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The value of axillary skin electron microscopic analysis in the diagnosis of lysosomal storage disorders


Zlamy, Manuela; Hofstätter, Justina; Albrecht, Ursula; Baumgartner, Sara; Haberlandt, Edda; Scholl-Bürgi, Sabine; Guntersweiler, Doris; Reinehr, Michael; Mihic-Probst, Daniela; Karall, Daniela (2019). The value of axillary skin electron microscopic analysis in the diagnosis of lysosomal storage disorders. Modern Pathology, 32(6):755-763.

Abstract

Both lysosomal storage diseases and mitochondrial diseases are a group of genetic-inherited metabolic disorders. In an era, where "old fashioned methods" are apparently being replaced by evolving molecular techniques (i.e. exome and whole genome sequencing), the "old fashioned methods" might help to characterise and thus narrow down the potential differential diagnosis. Therefore, we retrospectively evaluated the relevance of electron microscopy of axillary skin for the diagnosis of lysosomal storage or mitochondrial diseases (=inherited metabolic disorders of energy metabolism). Methods and patients: We included 74 patients with developmental delay with regression or neurodegeneration who underwent an axillary skin biopsy for both fibroblast culture and electron microscopy. Because of insufficient skin biopsy quality, for 8 patients no electron microscopy result was obtained. The electron microscopy biopsies revealed abnormalities in 37/66 (56.1%) patients. 29/66 electron microscopy biopsies showed normal results. A definite diagnosis was established in 21/66 (31.8%) patients with a pathological results of axillary skin electron microscopy analysis. In total, in 25/66 (37.8%) of the patients who underwent an axillary skin electron microscopy analysis, a definite diagnosis was finally established. Taking an axillary skin biopsy during anaesthesia or with use of local intradermal lidocaine application is an inexpensive alternative and useful to establish a diagnosis in patients suspected to have a lysosomal storage disease (or inherited metabolic disorder of energy metabolism).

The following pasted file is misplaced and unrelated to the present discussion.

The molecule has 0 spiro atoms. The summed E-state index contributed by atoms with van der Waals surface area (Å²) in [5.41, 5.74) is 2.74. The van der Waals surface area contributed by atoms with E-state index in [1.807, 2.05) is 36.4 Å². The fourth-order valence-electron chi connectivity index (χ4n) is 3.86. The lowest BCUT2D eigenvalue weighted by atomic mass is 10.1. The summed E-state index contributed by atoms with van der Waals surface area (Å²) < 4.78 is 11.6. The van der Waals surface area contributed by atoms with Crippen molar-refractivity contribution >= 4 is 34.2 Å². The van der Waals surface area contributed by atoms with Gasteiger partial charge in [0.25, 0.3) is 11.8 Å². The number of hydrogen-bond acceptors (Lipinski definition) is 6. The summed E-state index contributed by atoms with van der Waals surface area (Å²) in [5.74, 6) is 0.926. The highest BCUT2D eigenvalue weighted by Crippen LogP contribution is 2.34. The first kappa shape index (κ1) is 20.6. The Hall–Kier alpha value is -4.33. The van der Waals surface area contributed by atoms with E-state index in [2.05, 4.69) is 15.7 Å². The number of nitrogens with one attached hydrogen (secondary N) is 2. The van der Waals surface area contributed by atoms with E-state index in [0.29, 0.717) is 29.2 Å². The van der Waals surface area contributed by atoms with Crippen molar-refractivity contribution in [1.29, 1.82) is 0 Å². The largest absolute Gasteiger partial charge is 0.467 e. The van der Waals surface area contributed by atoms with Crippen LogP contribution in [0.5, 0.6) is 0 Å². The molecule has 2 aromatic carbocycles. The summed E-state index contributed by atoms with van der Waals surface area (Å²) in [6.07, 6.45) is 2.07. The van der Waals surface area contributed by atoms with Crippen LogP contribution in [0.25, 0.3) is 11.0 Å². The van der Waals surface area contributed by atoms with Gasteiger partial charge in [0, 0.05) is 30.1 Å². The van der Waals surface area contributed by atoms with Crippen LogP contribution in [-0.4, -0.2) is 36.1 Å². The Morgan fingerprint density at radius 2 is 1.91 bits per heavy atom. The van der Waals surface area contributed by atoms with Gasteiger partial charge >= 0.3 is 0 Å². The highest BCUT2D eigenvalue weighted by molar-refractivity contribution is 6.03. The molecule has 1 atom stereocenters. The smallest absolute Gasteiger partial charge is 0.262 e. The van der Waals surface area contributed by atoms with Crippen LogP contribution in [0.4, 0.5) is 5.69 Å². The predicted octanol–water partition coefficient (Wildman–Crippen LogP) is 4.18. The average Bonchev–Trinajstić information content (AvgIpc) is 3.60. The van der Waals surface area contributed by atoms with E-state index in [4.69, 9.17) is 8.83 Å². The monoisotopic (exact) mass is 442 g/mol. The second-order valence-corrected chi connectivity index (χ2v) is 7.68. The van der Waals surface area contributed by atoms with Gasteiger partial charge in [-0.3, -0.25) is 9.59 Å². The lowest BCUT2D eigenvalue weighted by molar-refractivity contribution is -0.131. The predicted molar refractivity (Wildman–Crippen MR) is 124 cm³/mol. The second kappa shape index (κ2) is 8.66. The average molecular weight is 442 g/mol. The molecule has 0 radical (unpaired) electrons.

Abstract

Both lysosomal storage diseases and mitochondrial diseases are a group of genetic-inherited metabolic disorders. In an era, where "old fashioned methods" are apparently being replaced by evolving molecular techniques (i.e. exome and whole genome sequencing), the "old fashioned methods" might help to characterise and thus narrow down the potential differential diagnosis. Therefore, we retrospectively evaluated the relevance of electron microscopy of axillary skin for the diagnosis of lysosomal storage or mitochondrial diseases (=inherited metabolic disorders of energy metabolism). Methods and patients: We included 74 patients with developmental delay with regression or neurodegeneration who underwent an axillary skin biopsy for both fibroblast culture and electron microscopy. Because of insufficient skin biopsy quality, for 8 patients no electron microscopy result was obtained. The electron microscopy biopsies revealed abnormalities in 37/66 (56.1%) patients. 29/66 electron microscopy biopsies showed normal results. A definite diagnosis was established in 21/66 (31.8%) patients with a pathological results of axillary skin electron microscopy analysis. In total, in 25/66 (37.8%) of the patients who underwent an axillary skin electron microscopy analysis, a definite diagnosis was finally established. Taking an axillary skin biopsy during anaesthesia or with use of local intradermal lidocaine application is an inexpensive alternative and useful to establish a diagnosis in patients suspected to have a lysosomal storage disease (or inherited metabolic disorder of energy metabolism).

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Additional indexing

Item Type:Journal Article, refereed, original work
Communities & Collections:04 Faculty of Medicine > University Hospital Zurich > Institute of Pathology and Molecular Pathology
Dewey Decimal Classification:610 Medicine & health
Scopus Subject Areas:Health Sciences > Pathology and Forensic Medicine
Language:English
Date:June 2019
Deposited On:25 Jul 2019 12:00
Last Modified:29 Jul 2020 10:58
Publisher:Nature Publishing Group
ISSN:0893-3952
OA Status:Closed
Free access at:Publisher DOI. An embargo period may apply.
Publisher DOI:https://doi.org/10.1038/s41379-019-0201-4
PubMed ID:30723298

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